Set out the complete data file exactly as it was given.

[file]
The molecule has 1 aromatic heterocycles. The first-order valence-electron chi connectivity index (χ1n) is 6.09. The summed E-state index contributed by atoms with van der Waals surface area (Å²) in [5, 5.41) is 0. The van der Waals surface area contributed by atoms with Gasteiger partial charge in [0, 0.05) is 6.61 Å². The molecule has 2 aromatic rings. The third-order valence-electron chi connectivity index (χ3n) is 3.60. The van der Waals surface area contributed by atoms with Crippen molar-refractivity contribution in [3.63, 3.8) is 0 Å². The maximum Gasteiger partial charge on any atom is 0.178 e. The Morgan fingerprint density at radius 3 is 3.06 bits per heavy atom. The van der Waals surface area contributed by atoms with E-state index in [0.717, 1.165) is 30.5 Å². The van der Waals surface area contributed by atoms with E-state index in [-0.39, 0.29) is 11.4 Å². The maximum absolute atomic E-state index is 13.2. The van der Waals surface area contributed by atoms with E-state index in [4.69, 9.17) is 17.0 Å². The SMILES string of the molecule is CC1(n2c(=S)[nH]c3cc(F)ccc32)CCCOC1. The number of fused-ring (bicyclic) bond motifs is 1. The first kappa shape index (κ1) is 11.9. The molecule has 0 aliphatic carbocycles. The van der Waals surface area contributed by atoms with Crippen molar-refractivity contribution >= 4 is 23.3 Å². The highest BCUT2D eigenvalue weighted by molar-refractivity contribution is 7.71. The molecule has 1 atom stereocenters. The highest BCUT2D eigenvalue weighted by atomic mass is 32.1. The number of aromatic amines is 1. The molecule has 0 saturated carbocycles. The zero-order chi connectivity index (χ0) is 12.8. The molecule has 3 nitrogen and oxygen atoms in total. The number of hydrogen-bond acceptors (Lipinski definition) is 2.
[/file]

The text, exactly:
The molecule has 1 aromatic heterocycles. The first-order valence-electron chi connectivity index (χ1n) is 6.09. The summed E-state index contributed by atoms with van der Waals surface area (Å²) in [5, 5.41) is 0. The van der Waals surface area contributed by atoms with Gasteiger partial charge in [0, 0.05) is 6.61 Å². The molecule has 2 aromatic rings. The third-order valence-electron chi connectivity index (χ3n) is 3.60. The van der Waals surface area contributed by atoms with Crippen molar-refractivity contribution in [3.63, 3.8) is 0 Å². The maximum Gasteiger partial charge on any atom is 0.178 e. The Morgan fingerprint density at radius 3 is 3.06 bits per heavy atom. The van der Waals surface area contributed by atoms with E-state index in [0.717, 1.165) is 30.5 Å². The van der Waals surface area contributed by atoms with E-state index in [-0.39, 0.29) is 11.4 Å². The maximum absolute atomic E-state index is 13.2. The van der Waals surface area contributed by atoms with E-state index in [4.69, 9.17) is 17.0 Å². The SMILES string of the molecule is CC1(n2c(=S)[nH]c3cc(F)ccc32)CCCOC1. The number of fused-ring (bicyclic) bond motifs is 1. The first kappa shape index (κ1) is 11.9. The molecule has 0 aliphatic carbocycles. The van der Waals surface area contributed by atoms with Crippen molar-refractivity contribution >= 4 is 23.3 Å². The highest BCUT2D eigenvalue weighted by molar-refractivity contribution is 7.71. The molecule has 1 atom stereocenters. The highest BCUT2D eigenvalue weighted by atomic mass is 32.1. The number of aromatic amines is 1. The molecule has 0 saturated carbocycles. The zero-order chi connectivity index (χ0) is 12.8. The molecule has 3 nitrogen and oxygen atoms in total. The number of hydrogen-bond acceptors (Lipinski definition) is 2.